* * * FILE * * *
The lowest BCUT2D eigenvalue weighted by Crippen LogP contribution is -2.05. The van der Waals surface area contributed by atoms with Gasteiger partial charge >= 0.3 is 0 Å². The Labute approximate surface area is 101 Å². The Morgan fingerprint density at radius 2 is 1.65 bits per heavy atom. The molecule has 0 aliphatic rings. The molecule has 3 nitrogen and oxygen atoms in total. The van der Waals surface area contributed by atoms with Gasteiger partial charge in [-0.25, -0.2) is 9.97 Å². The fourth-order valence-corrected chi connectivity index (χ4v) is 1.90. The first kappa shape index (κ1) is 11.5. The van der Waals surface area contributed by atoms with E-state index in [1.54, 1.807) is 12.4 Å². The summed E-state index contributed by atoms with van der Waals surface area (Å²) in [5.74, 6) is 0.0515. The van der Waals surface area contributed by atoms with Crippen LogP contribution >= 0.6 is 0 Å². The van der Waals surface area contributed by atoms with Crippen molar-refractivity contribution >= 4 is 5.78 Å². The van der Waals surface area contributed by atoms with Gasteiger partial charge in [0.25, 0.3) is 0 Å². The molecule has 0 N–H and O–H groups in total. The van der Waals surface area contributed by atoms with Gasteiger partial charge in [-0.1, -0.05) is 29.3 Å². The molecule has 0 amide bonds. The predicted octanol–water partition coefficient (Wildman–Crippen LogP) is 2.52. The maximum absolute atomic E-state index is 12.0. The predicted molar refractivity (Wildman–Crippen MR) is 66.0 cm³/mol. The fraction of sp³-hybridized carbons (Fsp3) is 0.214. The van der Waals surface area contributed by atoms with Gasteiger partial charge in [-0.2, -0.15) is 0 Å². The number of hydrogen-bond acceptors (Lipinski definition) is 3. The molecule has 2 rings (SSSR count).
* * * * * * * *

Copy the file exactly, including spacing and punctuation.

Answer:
The lowest BCUT2D eigenvalue weighted by Crippen LogP contribution is -2.05. The van der Waals surface area contributed by atoms with Gasteiger partial charge >= 0.3 is 0 Å². The Labute approximate surface area is 101 Å². The Morgan fingerprint density at radius 2 is 1.65 bits per heavy atom. The molecule has 0 aliphatic rings. The molecule has 3 nitrogen and oxygen atoms in total. The van der Waals surface area contributed by atoms with Gasteiger partial charge in [-0.25, -0.2) is 9.97 Å². The fourth-order valence-corrected chi connectivity index (χ4v) is 1.90. The first kappa shape index (κ1) is 11.5. The van der Waals surface area contributed by atoms with E-state index in [1.54, 1.807) is 12.4 Å². The summed E-state index contributed by atoms with van der Waals surface area (Å²) in [5.74, 6) is 0.0515. The van der Waals surface area contributed by atoms with Crippen LogP contribution >= 0.6 is 0 Å². The van der Waals surface area contributed by atoms with Crippen molar-refractivity contribution >= 4 is 5.78 Å². The van der Waals surface area contributed by atoms with Gasteiger partial charge in [0.25, 0.3) is 0 Å². The molecule has 0 N–H and O–H groups in total. The van der Waals surface area contributed by atoms with Gasteiger partial charge in [-0.1, -0.05) is 29.3 Å². The molecule has 0 amide bonds. The predicted octanol–water partition coefficient (Wildman–Crippen LogP) is 2.52. The maximum absolute atomic E-state index is 12.0. The predicted molar refractivity (Wildman–Crippen MR) is 66.0 cm³/mol. The fraction of sp³-hybridized carbons (Fsp3) is 0.214. The van der Waals surface area contributed by atoms with Gasteiger partial charge in [-0.2, -0.15) is 0 Å². The number of hydrogen-bond acceptors (Lipinski definition) is 3. The molecule has 2 rings (SSSR count).